Wednesday, July 21, 2010

July 21, 2010: Modest Mouse



Modest Mouse

w/Morning Teleportation
The Music Farm (Charleston, SC)
July 20, 2010

The buzz was palpable for this one. In the weeks leading up Modest Mouse's stop in Charleston, I think I talked to more people who couldn't find tickets than people who were going. Scalpers were littering Craigslist, offering up tickets for hundreds of dollars to anyone desperate enough to shell it out. Indeed, the Music Farm was packed to the gills on Tuesday, bodies lining all the balconies and pressed up against the back walls. The main pit was a stew of writhing, sweaty humanity, all aslosh with anticipation of one of its generations' most celebrated acts.

I made the gig about ten minutes before the band took the stage. Missing the opening act isn't something I make a habit of, but tonight it was justified by the brutal temperature inside the venue. I claimed the first bit of daylight I saw in the pit--a spot about 13 heads from the stage, nothing spectacular. But as chance would have it, I was on a line with fiery frontman Isaac Brock.

Anyone who knows Modest Mouse equates their sound with certain musical quirks: Metallic harmonics, wiggly notes, quasi-disco beats, explosive codas, trippy reverb/delay, frenzied violin pulls. But most prominently, the band is defined by Isaac Brock's unique singing style. It's a vaguely melodic shout that can go from a throaty bark to a tinny whimper in a single breath. He spits his lyrics with ravenous force, his head shaking like a jackal tearing off a hunk of flesh. Lyrics like "Aw, fuck it I guess we lost," from "Parting of the Sensory" were roared with such fervor that it could have been audible blocks away. Incidentally, "Parting" took Song of the Night honors in my book--not surprising since I've gone on record as saying it's a favorite of mine.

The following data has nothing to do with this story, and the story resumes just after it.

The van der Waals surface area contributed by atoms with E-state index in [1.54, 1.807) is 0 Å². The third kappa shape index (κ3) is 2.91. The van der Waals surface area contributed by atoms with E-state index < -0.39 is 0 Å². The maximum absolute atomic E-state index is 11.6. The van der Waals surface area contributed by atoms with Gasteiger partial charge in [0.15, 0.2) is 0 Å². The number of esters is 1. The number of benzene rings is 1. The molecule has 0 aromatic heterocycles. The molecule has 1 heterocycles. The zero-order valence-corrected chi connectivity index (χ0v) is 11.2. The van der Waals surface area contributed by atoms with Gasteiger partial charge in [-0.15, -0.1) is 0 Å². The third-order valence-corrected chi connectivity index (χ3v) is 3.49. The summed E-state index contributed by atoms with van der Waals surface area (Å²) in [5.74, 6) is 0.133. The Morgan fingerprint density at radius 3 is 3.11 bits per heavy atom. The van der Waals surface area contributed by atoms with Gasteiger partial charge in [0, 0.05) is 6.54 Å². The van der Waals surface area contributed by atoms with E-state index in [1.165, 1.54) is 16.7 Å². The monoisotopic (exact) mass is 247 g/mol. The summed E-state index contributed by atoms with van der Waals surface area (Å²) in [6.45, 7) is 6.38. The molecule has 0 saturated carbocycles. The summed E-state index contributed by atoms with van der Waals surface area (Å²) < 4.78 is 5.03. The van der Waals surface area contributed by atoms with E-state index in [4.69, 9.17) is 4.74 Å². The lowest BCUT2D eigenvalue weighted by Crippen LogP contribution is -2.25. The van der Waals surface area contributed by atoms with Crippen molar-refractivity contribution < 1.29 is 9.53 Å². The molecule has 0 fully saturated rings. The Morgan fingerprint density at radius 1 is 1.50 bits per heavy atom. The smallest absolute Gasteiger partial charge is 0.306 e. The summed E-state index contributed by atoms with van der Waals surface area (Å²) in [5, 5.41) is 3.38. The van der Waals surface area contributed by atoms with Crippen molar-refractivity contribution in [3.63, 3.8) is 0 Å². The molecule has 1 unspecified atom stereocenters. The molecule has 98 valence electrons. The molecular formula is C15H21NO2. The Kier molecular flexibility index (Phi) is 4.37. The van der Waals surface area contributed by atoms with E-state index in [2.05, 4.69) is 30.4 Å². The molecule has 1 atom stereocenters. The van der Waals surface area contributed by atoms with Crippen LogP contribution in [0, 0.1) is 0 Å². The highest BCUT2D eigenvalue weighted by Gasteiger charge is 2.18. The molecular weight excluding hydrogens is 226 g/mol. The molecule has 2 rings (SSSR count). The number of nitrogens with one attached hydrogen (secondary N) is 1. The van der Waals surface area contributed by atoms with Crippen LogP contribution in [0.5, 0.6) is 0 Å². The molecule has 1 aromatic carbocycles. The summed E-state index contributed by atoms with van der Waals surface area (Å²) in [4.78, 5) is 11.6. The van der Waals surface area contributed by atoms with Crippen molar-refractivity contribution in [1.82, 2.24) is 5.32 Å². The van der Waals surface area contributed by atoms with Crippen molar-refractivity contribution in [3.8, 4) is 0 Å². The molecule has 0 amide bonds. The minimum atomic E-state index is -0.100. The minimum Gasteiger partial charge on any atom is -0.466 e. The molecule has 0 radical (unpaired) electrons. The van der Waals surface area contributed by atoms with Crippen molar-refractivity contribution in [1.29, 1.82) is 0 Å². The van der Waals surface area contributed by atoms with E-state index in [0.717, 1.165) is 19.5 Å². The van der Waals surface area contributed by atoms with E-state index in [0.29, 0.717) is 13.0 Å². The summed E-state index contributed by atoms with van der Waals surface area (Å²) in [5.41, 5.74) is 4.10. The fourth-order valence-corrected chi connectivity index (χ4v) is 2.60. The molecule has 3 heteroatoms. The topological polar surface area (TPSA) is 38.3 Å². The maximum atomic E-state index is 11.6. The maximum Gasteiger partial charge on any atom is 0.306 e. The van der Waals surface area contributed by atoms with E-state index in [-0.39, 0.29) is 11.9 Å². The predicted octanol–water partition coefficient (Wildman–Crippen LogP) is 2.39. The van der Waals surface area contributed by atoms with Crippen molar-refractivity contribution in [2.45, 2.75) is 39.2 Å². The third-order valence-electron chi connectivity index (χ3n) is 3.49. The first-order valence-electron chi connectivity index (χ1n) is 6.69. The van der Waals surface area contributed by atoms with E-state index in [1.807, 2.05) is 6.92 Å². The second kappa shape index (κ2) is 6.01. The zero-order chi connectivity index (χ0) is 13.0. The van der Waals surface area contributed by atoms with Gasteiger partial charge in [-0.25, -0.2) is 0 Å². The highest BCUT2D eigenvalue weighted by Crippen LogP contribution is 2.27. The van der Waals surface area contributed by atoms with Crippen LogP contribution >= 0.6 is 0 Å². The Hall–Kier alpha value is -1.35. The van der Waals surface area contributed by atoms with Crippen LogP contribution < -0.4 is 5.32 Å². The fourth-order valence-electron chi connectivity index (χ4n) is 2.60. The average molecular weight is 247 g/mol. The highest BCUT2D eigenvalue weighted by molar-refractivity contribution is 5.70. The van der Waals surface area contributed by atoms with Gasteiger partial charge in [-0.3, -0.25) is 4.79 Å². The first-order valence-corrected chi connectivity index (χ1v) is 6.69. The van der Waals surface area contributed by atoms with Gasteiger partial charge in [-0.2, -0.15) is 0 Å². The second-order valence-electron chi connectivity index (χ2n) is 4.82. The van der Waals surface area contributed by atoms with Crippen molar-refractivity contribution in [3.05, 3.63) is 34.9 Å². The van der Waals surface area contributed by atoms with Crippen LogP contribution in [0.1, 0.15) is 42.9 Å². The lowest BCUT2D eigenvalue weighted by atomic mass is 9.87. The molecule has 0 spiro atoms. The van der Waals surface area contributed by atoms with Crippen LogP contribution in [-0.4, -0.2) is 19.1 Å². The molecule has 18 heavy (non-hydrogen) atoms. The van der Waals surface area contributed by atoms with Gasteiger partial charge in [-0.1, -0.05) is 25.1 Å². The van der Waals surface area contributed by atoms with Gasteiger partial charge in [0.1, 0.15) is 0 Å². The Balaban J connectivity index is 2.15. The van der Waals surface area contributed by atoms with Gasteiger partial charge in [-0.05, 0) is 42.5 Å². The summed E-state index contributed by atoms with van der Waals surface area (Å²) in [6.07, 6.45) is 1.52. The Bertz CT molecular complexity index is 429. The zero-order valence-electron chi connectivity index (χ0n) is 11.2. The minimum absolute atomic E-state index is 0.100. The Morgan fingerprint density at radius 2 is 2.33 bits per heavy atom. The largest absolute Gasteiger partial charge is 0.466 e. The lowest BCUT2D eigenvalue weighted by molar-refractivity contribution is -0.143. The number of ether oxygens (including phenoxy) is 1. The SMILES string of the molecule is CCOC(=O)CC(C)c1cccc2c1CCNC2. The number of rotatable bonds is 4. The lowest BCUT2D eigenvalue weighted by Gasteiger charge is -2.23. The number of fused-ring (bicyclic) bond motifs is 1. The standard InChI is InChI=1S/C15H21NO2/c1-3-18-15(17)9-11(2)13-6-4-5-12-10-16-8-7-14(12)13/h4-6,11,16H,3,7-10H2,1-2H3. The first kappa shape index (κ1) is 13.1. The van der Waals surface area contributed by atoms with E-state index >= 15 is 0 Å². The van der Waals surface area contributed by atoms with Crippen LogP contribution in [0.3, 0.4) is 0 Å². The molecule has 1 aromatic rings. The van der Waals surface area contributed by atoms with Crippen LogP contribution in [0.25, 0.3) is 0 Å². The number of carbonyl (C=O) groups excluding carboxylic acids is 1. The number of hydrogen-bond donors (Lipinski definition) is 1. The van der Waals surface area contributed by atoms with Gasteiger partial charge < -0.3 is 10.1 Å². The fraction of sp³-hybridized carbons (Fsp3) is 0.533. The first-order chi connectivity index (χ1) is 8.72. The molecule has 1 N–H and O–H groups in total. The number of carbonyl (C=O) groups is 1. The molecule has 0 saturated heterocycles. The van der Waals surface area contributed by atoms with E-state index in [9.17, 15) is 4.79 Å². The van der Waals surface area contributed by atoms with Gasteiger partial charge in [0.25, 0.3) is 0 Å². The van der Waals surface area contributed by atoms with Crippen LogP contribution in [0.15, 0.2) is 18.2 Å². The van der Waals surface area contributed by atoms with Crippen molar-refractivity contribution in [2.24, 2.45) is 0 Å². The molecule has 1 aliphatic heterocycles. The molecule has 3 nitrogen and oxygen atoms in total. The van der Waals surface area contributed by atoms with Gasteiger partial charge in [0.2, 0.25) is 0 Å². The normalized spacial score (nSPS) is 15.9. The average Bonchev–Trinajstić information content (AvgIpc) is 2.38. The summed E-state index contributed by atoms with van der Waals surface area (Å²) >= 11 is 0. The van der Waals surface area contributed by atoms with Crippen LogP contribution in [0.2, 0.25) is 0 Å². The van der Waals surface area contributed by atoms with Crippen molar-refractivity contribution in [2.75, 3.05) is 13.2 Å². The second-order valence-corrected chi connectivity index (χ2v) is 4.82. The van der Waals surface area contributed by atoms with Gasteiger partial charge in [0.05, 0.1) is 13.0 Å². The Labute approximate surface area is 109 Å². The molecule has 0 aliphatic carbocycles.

On to the songs: First of all, I confess that my knowledge of Modest Mouse's catalog ranges from keen to non-existent, mostly falling somewhere in the middle. I hold The Moon and Antarctica in the highest regard, and from there it gets a bit patchier. What I'm getting at here is this wasn't one of those shows where I could identify most songs from the onset. Some I figured out when the chorus rolled around; some I didn't know at all. But that didn't hinder my appreciation of the well-rounded setlist. We heard offerings from each of their last four LPs, including four from 2007's We Were Dead Before the Ship Even Sank.

Highlights for me were the aforementioned "Parting of the Sensory", as well as all three TM&A offerings. "Paper Thin Walls" followed by "Tiny Cities Made of Ashes" was a blistering close to the main set, and the opening strains "Gravity Rides Everything" were maniacally greeted. How I longed to hear "Dark Center of the Universe" or "Third Planet", but unfortunately it wasn't to be. Radio hits "Dashboard" and "Float On" were played, and not even the most snobbish fan could fight back the urge to singing along. It was nice to hear some Lonesome Crowded West stuff too, although it's been ages since I've given that album any attention. Time for a revisit!

The band was tight and loud, the dual-drummer attack no doubt playing a part. The thudding bass drums probably shook liquor bottles in bars within a block radius. But as raucous as they were, I do think it seemed a bit routine. Their routine, mind you, is pretty damned impressive. But still, I couldn't help but think that was just another night on the job for Isaac and crew. He reminded me of a skilled artisan or something, an expert at a demanding craft who by now finds little challenge in doing something most others aren't capable of. There was minimal banter, and not a lot of downtime between songs. It might have bothered me if I'd seen the band before, but as it stands, it was really more of an observation than anything.

The band closed with "Spitting Venom", the standout track from We Were Dead that clocks in at eight minutes plus. I wandered the five blocks to my car with a sweat-soaked shirt and ears full of tinnitus; sure signs of a successful rock show experience. Sun Kil Moon's new album, Admiral Fell Promises, soundtracked my ride home, the scant classical guitar-plucked ballads providing an (appropriate) contrast to the raging rock show I'd just been privy to. Did the performance exceed my expectations? I'm not sure, really. I had expectations, and they were high--so if nothing else, they were met. But I will say this: I thought my takeaway from the night would lean more towards "At least I can say I saw them" than it would "That was an unarguably fantastic performance." Thankfully, I can now claim both.

Here's the setlist and a few more photos...I never got close enough to get anything spectacular, unfortunately.

Satin In A Coffin
Dashboard
Gravity Rides Everything
Here's To Now
Trailer Trash > Perpetual Motion Machine (Tease)
Dance Hall
The View
Interstate 8
Fire It Up
Bukowski
Doin' The Cockroach
Parting Of The Sensory
Here It Comes
Satellite Skin
Float On
Paper Thin Walls
Tiny Cities Made Of Ashes

E:
Never Ending Math Equation
Invisible
Out Of Gas
Spitting Venom




Other Music Farm reviews:
Andrew Bird

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